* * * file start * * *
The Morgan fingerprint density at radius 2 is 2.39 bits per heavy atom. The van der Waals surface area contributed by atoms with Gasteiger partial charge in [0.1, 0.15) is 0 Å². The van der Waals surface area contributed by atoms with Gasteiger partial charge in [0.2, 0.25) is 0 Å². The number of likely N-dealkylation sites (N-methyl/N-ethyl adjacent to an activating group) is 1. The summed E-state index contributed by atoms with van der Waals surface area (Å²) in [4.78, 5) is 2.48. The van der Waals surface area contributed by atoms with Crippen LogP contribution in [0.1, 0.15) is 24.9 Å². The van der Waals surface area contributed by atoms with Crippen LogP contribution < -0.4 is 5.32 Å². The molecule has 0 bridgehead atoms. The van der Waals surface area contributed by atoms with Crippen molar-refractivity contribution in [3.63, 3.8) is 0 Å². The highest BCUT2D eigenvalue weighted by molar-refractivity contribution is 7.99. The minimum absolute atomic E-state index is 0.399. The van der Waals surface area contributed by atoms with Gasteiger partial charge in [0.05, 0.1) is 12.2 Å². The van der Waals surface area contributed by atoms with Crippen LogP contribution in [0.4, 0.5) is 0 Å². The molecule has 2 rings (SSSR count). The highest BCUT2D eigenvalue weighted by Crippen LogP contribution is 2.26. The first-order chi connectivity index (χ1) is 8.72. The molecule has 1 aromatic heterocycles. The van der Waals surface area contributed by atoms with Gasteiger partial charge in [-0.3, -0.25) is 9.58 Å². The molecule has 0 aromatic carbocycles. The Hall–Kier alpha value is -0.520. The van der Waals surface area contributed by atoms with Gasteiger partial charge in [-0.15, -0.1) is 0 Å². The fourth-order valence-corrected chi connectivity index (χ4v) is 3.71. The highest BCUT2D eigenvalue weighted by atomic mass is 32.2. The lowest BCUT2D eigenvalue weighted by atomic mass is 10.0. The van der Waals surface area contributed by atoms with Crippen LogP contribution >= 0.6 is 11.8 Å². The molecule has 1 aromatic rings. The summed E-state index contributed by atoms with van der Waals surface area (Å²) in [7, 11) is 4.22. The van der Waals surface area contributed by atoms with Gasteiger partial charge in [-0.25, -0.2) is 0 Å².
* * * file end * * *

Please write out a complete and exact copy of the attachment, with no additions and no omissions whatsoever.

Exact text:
The Morgan fingerprint density at radius 2 is 2.39 bits per heavy atom. The van der Waals surface area contributed by atoms with Gasteiger partial charge in [0.1, 0.15) is 0 Å². The van der Waals surface area contributed by atoms with Gasteiger partial charge in [0.2, 0.25) is 0 Å². The number of likely N-dealkylation sites (N-methyl/N-ethyl adjacent to an activating group) is 1. The summed E-state index contributed by atoms with van der Waals surface area (Å²) in [4.78, 5) is 2.48. The van der Waals surface area contributed by atoms with Crippen LogP contribution in [0.1, 0.15) is 24.9 Å². The van der Waals surface area contributed by atoms with Crippen LogP contribution < -0.4 is 5.32 Å². The molecule has 0 bridgehead atoms. The van der Waals surface area contributed by atoms with Crippen molar-refractivity contribution in [3.63, 3.8) is 0 Å². The highest BCUT2D eigenvalue weighted by molar-refractivity contribution is 7.99. The minimum absolute atomic E-state index is 0.399. The van der Waals surface area contributed by atoms with Gasteiger partial charge in [0.05, 0.1) is 12.2 Å². The van der Waals surface area contributed by atoms with Crippen LogP contribution in [0.4, 0.5) is 0 Å². The molecule has 2 rings (SSSR count). The highest BCUT2D eigenvalue weighted by Crippen LogP contribution is 2.26. The first-order chi connectivity index (χ1) is 8.72. The molecule has 1 aromatic heterocycles. The van der Waals surface area contributed by atoms with Gasteiger partial charge in [-0.3, -0.25) is 9.58 Å². The molecule has 0 aromatic carbocycles. The Hall–Kier alpha value is -0.520. The van der Waals surface area contributed by atoms with Gasteiger partial charge in [-0.15, -0.1) is 0 Å². The fourth-order valence-corrected chi connectivity index (χ4v) is 3.71. The highest BCUT2D eigenvalue weighted by atomic mass is 32.2. The lowest BCUT2D eigenvalue weighted by atomic mass is 10.0. The van der Waals surface area contributed by atoms with Crippen LogP contribution >= 0.6 is 11.8 Å². The molecule has 1 aromatic rings. The summed E-state index contributed by atoms with van der Waals surface area (Å²) in [7, 11) is 4.22. The van der Waals surface area contributed by atoms with Gasteiger partial charge in [-0.25, -0.2) is 0 Å².